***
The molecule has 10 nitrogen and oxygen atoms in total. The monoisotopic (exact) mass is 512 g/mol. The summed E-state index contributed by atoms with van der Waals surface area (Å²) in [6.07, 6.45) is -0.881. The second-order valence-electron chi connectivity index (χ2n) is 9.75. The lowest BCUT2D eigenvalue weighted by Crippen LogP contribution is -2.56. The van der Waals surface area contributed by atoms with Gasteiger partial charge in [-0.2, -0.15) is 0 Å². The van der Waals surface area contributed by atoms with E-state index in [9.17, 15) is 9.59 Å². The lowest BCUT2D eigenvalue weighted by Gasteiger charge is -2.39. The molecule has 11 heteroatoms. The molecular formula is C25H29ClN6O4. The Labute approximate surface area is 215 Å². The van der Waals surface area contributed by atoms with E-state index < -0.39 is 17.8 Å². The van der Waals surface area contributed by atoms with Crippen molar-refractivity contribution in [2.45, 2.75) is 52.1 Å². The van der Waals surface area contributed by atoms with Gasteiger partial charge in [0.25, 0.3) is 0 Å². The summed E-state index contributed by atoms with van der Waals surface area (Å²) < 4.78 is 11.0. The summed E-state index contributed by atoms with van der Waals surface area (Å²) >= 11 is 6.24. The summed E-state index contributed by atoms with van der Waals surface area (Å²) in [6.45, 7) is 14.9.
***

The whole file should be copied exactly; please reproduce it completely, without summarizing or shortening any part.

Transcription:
The molecule has 10 nitrogen and oxygen atoms in total. The monoisotopic (exact) mass is 512 g/mol. The summed E-state index contributed by atoms with van der Waals surface area (Å²) in [6.07, 6.45) is -0.881. The second-order valence-electron chi connectivity index (χ2n) is 9.75. The lowest BCUT2D eigenvalue weighted by Crippen LogP contribution is -2.56. The van der Waals surface area contributed by atoms with Gasteiger partial charge in [-0.2, -0.15) is 0 Å². The van der Waals surface area contributed by atoms with E-state index in [9.17, 15) is 9.59 Å². The lowest BCUT2D eigenvalue weighted by Gasteiger charge is -2.39. The molecule has 11 heteroatoms. The molecular formula is C25H29ClN6O4. The Labute approximate surface area is 215 Å². The van der Waals surface area contributed by atoms with E-state index < -0.39 is 17.8 Å². The van der Waals surface area contributed by atoms with Crippen molar-refractivity contribution in [2.45, 2.75) is 52.1 Å². The van der Waals surface area contributed by atoms with Gasteiger partial charge in [0.25, 0.3) is 0 Å². The summed E-state index contributed by atoms with van der Waals surface area (Å²) < 4.78 is 11.0. The summed E-state index contributed by atoms with van der Waals surface area (Å²) >= 11 is 6.24. The summed E-state index contributed by atoms with van der Waals surface area (Å²) in [6.45, 7) is 14.9.